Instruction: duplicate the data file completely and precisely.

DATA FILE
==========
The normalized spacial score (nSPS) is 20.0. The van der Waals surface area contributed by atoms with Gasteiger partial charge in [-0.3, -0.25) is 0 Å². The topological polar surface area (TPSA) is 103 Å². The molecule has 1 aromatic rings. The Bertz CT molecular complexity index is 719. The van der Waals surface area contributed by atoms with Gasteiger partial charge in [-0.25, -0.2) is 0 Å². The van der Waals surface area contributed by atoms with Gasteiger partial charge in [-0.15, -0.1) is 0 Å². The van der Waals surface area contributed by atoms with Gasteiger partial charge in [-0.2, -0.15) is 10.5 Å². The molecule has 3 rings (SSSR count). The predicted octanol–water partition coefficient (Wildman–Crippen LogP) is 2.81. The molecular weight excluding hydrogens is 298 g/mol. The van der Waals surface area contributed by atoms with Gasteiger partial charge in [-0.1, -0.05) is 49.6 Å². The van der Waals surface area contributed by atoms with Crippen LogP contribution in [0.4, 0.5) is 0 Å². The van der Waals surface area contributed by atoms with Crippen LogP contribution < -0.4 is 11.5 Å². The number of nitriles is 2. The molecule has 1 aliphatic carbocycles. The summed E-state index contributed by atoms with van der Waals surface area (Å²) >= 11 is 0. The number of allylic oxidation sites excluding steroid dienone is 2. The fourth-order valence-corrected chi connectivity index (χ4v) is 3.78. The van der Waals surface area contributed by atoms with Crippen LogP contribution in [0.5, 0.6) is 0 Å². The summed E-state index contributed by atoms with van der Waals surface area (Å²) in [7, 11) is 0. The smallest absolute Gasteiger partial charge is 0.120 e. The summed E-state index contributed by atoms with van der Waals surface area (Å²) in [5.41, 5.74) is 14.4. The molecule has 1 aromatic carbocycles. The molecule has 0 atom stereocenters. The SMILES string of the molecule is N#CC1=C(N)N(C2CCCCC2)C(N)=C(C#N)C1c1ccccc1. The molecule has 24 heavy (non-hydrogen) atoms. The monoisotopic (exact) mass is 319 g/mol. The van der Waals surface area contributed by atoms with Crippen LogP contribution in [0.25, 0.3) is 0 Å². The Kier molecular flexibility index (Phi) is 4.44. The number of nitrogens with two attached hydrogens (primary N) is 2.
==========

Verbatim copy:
The normalized spacial score (nSPS) is 20.0. The van der Waals surface area contributed by atoms with Gasteiger partial charge in [-0.3, -0.25) is 0 Å². The topological polar surface area (TPSA) is 103 Å². The molecule has 1 aromatic rings. The Bertz CT molecular complexity index is 719. The van der Waals surface area contributed by atoms with Gasteiger partial charge in [-0.25, -0.2) is 0 Å². The van der Waals surface area contributed by atoms with Gasteiger partial charge in [-0.15, -0.1) is 0 Å². The van der Waals surface area contributed by atoms with Gasteiger partial charge in [-0.2, -0.15) is 10.5 Å². The molecule has 3 rings (SSSR count). The predicted octanol–water partition coefficient (Wildman–Crippen LogP) is 2.81. The molecular weight excluding hydrogens is 298 g/mol. The van der Waals surface area contributed by atoms with Gasteiger partial charge in [-0.1, -0.05) is 49.6 Å². The van der Waals surface area contributed by atoms with Crippen LogP contribution in [0.4, 0.5) is 0 Å². The van der Waals surface area contributed by atoms with Crippen LogP contribution < -0.4 is 11.5 Å². The number of nitriles is 2. The molecule has 1 aliphatic carbocycles. The summed E-state index contributed by atoms with van der Waals surface area (Å²) >= 11 is 0. The number of allylic oxidation sites excluding steroid dienone is 2. The fourth-order valence-corrected chi connectivity index (χ4v) is 3.78. The van der Waals surface area contributed by atoms with Crippen LogP contribution in [0.5, 0.6) is 0 Å². The summed E-state index contributed by atoms with van der Waals surface area (Å²) in [7, 11) is 0. The smallest absolute Gasteiger partial charge is 0.120 e. The summed E-state index contributed by atoms with van der Waals surface area (Å²) in [5.41, 5.74) is 14.4. The molecule has 1 aromatic carbocycles. The molecule has 0 atom stereocenters. The SMILES string of the molecule is N#CC1=C(N)N(C2CCCCC2)C(N)=C(C#N)C1c1ccccc1. The molecule has 24 heavy (non-hydrogen) atoms. The monoisotopic (exact) mass is 319 g/mol. The van der Waals surface area contributed by atoms with Crippen LogP contribution in [0.25, 0.3) is 0 Å². The Kier molecular flexibility index (Phi) is 4.44. The number of nitrogens with two attached hydrogens (primary N) is 2.